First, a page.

Friday, November 28, 2014

Monkeying With 12 Monkeys

We watched 12 Monkeys the other night, one of Terry Gilliam's more successful entertainments, in which Bruce Willis time-travels back to current (1990) Manhattan to head off a triggered apocalypse. In the process he has to persuade an overworked hospital psychiatrist (Madeleine Stowe) that he is who he says he is.

It's been a while, but I've seen the movie two or three times before. Once my memory of it started tracking I switched to Thought Experiment Mode and did a little time-travelling of my own, getting Willis and Stowe to switch roles, just for kicks.

"Wait, are you sure about this?"
To my surprise, with only very little tweaking, the experiment was a success — a smashing one, even. I say “surprised” for a couple of reasons. First of all, I'm not the Gender-Neutral sort — a similar experiment with Gone With The Wind proved to be a laughable disaster. But secondly, and more significantly, I can't think of another filmmaker who's applied his energies and intelligence more doggedly to carrying Joseph Campbell's torch than Terry Gilliam. Gilliam's entire ouevre is devoted to The Hero's Journey, and while the hero may have a thousand faces, 99% of those are masculine.

Not only that, but the feminine occupies a definitive space in Gilliam's work as muse and liege, in the Romantic tradition — again, very much in line with Campbell's narrative apparatus. But where other Hollywood filmmakers take a Cliff's Notes approach to these sorts of women's roles, reducing the gals to eye-candy or emasculating harpies, Gilliam's is more nuanced and mischievous. His women are frequently more actualized than his hapless masculine heroes. In Brazil, Sam Lowry's muse Jill is a trash collector who is physically stronger and more adept than the scrawny, balding protagonist. Or think of Mercedes Ruehl in The Fisher King, portraying a long-suffering woman who can no longer wait for her “boy”friend to become a man.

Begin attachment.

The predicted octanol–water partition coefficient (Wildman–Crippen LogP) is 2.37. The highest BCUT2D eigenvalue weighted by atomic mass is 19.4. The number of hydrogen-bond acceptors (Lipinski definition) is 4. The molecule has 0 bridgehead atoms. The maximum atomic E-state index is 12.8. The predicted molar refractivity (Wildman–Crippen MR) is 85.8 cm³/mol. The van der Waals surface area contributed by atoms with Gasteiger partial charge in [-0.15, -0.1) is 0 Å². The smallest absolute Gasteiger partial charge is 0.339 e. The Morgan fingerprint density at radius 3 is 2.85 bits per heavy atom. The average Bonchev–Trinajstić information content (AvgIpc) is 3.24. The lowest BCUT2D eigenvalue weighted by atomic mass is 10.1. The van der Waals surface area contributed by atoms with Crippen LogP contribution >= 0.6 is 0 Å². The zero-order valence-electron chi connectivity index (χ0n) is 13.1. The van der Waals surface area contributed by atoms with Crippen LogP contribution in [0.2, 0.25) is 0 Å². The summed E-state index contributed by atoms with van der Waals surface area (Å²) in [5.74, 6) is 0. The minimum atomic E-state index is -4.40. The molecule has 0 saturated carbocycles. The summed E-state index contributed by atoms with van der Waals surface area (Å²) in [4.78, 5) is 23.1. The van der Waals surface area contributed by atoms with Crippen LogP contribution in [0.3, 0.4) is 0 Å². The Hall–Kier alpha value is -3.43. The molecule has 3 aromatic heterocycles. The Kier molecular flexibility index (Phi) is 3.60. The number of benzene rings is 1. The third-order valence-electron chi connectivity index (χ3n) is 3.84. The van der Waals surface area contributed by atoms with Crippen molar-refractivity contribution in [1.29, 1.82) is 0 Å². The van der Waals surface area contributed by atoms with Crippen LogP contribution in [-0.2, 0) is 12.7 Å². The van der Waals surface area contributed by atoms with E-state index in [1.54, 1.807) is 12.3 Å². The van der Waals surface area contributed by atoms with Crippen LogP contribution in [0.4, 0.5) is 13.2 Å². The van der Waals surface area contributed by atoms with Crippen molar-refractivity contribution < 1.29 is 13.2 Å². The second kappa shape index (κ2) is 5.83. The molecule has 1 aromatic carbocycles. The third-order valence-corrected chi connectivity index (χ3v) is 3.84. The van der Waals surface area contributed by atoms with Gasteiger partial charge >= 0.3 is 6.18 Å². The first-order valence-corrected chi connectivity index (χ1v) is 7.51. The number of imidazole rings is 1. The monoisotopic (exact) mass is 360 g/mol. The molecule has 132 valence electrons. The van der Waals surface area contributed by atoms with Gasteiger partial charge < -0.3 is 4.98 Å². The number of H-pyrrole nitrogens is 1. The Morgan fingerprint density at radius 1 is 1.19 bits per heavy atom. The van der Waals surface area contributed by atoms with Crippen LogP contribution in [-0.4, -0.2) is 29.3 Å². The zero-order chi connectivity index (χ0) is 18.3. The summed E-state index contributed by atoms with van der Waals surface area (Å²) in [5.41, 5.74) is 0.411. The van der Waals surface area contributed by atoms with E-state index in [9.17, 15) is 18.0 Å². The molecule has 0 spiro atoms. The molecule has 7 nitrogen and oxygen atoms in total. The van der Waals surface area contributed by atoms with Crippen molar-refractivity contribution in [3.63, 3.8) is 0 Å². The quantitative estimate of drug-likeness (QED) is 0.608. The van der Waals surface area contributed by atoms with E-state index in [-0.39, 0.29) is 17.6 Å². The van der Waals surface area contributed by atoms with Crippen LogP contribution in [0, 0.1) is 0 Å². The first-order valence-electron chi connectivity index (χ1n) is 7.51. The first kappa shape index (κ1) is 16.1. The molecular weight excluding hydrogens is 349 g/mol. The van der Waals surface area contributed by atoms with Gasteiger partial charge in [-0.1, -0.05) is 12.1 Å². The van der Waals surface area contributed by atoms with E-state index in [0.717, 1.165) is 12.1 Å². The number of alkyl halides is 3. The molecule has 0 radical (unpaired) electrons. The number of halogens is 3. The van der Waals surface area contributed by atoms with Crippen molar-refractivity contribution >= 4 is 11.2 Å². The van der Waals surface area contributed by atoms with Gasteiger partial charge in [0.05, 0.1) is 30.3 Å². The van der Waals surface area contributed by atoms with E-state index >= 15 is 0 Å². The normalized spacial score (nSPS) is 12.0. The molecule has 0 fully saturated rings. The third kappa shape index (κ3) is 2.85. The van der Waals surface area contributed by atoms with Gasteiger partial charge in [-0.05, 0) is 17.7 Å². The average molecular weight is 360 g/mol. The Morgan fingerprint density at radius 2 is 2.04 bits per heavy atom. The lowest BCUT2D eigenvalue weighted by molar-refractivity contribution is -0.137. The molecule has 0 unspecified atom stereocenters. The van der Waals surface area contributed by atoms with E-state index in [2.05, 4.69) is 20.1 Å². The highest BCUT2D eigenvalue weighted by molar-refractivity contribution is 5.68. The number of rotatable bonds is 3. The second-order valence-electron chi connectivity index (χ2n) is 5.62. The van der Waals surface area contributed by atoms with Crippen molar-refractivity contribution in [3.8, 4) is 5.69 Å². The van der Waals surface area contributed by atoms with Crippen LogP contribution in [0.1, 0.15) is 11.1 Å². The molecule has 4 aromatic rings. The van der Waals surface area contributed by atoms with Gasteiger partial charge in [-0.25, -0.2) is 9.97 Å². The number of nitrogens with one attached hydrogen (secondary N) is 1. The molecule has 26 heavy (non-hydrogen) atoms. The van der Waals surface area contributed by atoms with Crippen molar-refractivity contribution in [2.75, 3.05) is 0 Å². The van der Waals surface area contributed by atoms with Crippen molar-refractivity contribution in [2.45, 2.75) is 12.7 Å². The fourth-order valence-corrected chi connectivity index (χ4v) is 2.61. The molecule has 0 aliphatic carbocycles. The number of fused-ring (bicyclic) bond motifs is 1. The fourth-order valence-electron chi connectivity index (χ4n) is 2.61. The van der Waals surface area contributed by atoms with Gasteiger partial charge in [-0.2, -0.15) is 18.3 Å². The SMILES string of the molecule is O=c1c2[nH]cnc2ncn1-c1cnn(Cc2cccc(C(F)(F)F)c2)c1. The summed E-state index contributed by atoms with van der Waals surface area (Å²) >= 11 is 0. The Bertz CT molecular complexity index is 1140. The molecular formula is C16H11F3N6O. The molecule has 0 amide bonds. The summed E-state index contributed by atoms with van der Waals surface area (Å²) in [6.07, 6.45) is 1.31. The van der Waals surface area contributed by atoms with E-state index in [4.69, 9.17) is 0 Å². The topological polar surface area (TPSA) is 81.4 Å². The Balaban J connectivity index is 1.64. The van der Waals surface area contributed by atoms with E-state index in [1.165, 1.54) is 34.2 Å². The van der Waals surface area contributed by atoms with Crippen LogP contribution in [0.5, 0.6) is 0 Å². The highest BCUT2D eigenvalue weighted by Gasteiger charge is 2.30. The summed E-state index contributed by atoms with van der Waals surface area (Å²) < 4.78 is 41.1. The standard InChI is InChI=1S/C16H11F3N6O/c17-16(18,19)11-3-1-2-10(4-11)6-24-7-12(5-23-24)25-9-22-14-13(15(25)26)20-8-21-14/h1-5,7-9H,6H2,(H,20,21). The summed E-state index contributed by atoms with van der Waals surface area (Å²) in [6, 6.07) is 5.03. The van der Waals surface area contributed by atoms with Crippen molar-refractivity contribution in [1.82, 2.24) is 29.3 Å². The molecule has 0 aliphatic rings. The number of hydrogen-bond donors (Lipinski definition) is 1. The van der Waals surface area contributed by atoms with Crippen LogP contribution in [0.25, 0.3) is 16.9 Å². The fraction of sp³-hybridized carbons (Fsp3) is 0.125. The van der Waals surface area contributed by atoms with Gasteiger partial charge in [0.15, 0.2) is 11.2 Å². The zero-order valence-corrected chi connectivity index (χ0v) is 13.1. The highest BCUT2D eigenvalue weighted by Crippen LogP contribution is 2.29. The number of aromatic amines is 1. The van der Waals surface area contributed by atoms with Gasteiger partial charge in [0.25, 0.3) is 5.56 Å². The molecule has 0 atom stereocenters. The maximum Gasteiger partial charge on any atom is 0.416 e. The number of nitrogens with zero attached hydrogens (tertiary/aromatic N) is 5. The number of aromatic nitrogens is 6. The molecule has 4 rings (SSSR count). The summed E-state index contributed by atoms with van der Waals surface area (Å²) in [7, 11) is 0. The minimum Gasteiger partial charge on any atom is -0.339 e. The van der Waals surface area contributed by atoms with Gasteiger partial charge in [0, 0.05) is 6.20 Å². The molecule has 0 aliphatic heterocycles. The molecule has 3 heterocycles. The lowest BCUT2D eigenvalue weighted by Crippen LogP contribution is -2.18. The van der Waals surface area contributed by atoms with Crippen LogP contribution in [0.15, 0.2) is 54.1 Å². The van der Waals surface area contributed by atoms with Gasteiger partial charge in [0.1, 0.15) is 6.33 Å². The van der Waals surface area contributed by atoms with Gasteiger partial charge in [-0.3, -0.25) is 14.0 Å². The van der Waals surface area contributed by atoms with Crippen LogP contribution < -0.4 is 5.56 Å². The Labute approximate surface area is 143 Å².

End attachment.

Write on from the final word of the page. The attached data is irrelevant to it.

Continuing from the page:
For Gilliam, non-actualized women are girls who voluntarily fall in line with the expectations of a stunted/immature masculine perspective.

Gilliam's is, I think, a shrewd POV that performs a necessary mischief. Currently there is justified hue and cry over what an infantilized masculine sausage-factory Hollywood has become. The now-famous Bechdel Test highlights the problem, but too much critical energy is devoted to changing the numbers. Sure, a Disney blockbuster meets the numbers (and rakes in the $$$), but really it only passes the Bechdel Test by 51%. There remains an untouched, very rich vein of narrative ore sitting right in front of our faces, just waiting to mined.

For a glimpse of that glitter, a writer could do a lot worse than monkey with one of Gilliam's scripts. Lemme tell you, the version of 12 Monkeys I “watched” the other night is one hell of a show.

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